For some unforsaken reason, this time at the bus station, the thought of protecting my valuables hadn’t even dawned on me. I had also been carrying an umbrella, something I rarely if ever do, which had required the usage of one hand. Not to mention my camera was stowed in my belt loop “I have a camera, please steal me” pouch. But more than anything, I just wasn’t paying attention. The interesting thing is, in all my travels ever in China, this is the one and only time I have ever spaced out at a transit station, and I got taken right away. Between the long bus rides, the rain, and now my camera gone, I had had enough. I bought a ticket to head back to Beijing that afternoon.
In the back of my mind I like to think that I was going to be hit by a bus last night, or maybe fall down an uncovered manhole. Maybe getting my camera stolen was fate’s way of intervening on my behalf. On the bus ride back to Beijing I was reading Jung Chang’s “Wild Swans.” I was at the part where the narrator is revealing in detail the horrors and monstrosities of life during the Cu1tural Revo1ution. Reading about all the merciless denunciations, beatings, and carnage helped make my problem seem more trivial.
My camera was expensive, but replaceable, but more than anything, I am going to miss all the photos I had taken, the old European Harbin buildings, the Jewish cemetery, the pictures of North Korea taken from across the border, shots of all the random Dongbei food I sampled, the torch parade through Yanji, just to name a few. All in all, there were over 100 shots, and if the punk who took my camera were here today, I’d gladly hand him over an extra couple hundred kuai just to get my memory card back. In the next few days I am going to try to recount as much of my photography as I can through words, as this is probably the best way to make something positive come out of such a situation, and as I did mention before, there are much worse things that can happen on the road than losing a camera and some pictures. Then again, it still stings.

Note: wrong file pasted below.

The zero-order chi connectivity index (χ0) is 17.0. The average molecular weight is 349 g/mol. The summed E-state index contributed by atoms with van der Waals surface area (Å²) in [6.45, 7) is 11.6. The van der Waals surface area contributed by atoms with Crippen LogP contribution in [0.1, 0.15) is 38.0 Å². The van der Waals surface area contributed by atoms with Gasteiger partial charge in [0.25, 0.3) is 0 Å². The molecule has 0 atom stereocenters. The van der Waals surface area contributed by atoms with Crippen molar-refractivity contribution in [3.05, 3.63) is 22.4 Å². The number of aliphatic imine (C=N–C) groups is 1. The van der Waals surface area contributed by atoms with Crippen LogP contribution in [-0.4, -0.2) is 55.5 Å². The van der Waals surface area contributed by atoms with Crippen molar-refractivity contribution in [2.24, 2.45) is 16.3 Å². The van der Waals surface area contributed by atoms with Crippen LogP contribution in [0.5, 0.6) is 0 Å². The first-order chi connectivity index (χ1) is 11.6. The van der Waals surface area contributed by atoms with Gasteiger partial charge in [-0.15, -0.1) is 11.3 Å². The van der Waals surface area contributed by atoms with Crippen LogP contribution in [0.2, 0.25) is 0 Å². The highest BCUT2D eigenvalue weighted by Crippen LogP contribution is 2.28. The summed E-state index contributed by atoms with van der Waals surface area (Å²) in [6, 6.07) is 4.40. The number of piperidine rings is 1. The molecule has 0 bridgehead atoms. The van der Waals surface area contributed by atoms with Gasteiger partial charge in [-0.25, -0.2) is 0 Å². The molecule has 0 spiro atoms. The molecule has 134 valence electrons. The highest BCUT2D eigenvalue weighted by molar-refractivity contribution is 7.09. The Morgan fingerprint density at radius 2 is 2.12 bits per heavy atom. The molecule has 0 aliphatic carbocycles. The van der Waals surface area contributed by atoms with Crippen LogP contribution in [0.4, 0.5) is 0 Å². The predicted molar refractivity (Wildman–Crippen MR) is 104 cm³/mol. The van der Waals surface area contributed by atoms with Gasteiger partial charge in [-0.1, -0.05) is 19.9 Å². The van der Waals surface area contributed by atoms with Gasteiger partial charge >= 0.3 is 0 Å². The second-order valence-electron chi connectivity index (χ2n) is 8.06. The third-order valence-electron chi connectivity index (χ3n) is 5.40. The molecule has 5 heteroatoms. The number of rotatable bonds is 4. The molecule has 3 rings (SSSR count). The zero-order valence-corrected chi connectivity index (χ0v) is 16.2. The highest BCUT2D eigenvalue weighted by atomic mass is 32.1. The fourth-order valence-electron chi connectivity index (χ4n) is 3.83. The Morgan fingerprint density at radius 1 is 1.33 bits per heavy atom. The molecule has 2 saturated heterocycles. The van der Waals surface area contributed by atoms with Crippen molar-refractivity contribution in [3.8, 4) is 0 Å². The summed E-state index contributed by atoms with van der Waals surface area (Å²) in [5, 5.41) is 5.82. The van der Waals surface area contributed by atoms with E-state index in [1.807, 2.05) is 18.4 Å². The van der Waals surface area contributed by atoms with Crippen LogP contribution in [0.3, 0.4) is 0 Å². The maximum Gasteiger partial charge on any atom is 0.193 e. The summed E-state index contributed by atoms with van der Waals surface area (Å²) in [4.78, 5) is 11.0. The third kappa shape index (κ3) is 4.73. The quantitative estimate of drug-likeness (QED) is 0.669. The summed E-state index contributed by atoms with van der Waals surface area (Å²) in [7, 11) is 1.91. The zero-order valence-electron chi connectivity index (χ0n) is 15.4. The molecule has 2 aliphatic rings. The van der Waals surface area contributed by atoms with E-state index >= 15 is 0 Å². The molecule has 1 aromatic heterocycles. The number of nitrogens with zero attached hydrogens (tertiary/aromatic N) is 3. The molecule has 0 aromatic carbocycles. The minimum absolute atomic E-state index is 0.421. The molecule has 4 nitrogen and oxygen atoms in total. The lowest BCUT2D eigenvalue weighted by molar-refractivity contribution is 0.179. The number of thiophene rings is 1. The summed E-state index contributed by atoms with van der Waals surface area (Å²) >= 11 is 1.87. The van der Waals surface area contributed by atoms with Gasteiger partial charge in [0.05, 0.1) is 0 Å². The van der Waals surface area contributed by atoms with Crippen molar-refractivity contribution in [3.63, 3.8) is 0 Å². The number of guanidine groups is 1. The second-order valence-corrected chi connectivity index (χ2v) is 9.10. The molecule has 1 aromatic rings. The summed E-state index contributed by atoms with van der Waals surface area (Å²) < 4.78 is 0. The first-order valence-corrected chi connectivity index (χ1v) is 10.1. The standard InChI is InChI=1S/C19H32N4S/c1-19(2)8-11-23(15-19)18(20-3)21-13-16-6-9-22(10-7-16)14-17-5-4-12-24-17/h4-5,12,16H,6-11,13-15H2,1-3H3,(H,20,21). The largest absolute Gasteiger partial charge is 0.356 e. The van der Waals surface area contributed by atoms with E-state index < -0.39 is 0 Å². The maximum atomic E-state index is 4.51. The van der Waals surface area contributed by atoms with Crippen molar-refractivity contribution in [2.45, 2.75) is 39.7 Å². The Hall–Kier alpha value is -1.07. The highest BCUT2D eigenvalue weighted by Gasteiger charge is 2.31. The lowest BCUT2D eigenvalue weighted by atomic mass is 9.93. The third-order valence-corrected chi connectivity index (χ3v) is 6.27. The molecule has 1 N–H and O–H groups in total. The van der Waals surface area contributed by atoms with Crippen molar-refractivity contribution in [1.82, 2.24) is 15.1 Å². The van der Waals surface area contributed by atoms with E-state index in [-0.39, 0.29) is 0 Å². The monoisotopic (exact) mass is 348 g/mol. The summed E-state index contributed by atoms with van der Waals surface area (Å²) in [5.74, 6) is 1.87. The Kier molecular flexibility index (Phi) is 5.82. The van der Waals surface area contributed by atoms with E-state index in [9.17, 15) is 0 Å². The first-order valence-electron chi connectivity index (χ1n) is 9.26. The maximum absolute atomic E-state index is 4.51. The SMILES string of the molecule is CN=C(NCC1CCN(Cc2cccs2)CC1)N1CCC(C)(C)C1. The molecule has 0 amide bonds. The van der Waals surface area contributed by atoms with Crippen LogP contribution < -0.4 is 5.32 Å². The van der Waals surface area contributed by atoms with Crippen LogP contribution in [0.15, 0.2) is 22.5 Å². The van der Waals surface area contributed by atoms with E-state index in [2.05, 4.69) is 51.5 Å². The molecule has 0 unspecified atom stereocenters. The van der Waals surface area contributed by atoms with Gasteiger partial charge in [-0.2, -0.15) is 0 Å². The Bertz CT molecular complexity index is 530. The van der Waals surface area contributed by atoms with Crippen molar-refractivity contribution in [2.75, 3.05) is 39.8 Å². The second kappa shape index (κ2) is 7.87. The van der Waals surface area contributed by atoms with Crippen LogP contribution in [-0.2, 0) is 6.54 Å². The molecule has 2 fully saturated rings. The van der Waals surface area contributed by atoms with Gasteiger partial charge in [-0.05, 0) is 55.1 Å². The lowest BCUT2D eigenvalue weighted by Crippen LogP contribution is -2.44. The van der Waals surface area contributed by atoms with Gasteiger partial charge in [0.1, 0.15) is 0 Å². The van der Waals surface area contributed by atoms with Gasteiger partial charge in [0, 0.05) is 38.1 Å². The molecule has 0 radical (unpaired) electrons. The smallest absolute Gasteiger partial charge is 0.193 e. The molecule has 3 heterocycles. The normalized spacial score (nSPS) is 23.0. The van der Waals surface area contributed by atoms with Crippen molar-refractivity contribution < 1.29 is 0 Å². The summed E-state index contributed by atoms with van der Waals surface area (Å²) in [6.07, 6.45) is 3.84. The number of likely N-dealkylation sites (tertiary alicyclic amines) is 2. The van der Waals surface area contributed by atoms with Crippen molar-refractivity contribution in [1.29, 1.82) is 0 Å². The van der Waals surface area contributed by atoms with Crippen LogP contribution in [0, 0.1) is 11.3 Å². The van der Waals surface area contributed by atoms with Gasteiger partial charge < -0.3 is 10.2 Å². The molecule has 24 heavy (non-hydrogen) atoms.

This was actually the first time I have ever been pick pocketed, and I with all the traveling I do, I was formerly quite proud of this small feat. Some people like to say things like this are bound to happen when you travel a lot. I disagree. They happen when you aren’t being careful and have your head stuck up your ass, which is exactly why it happened to me.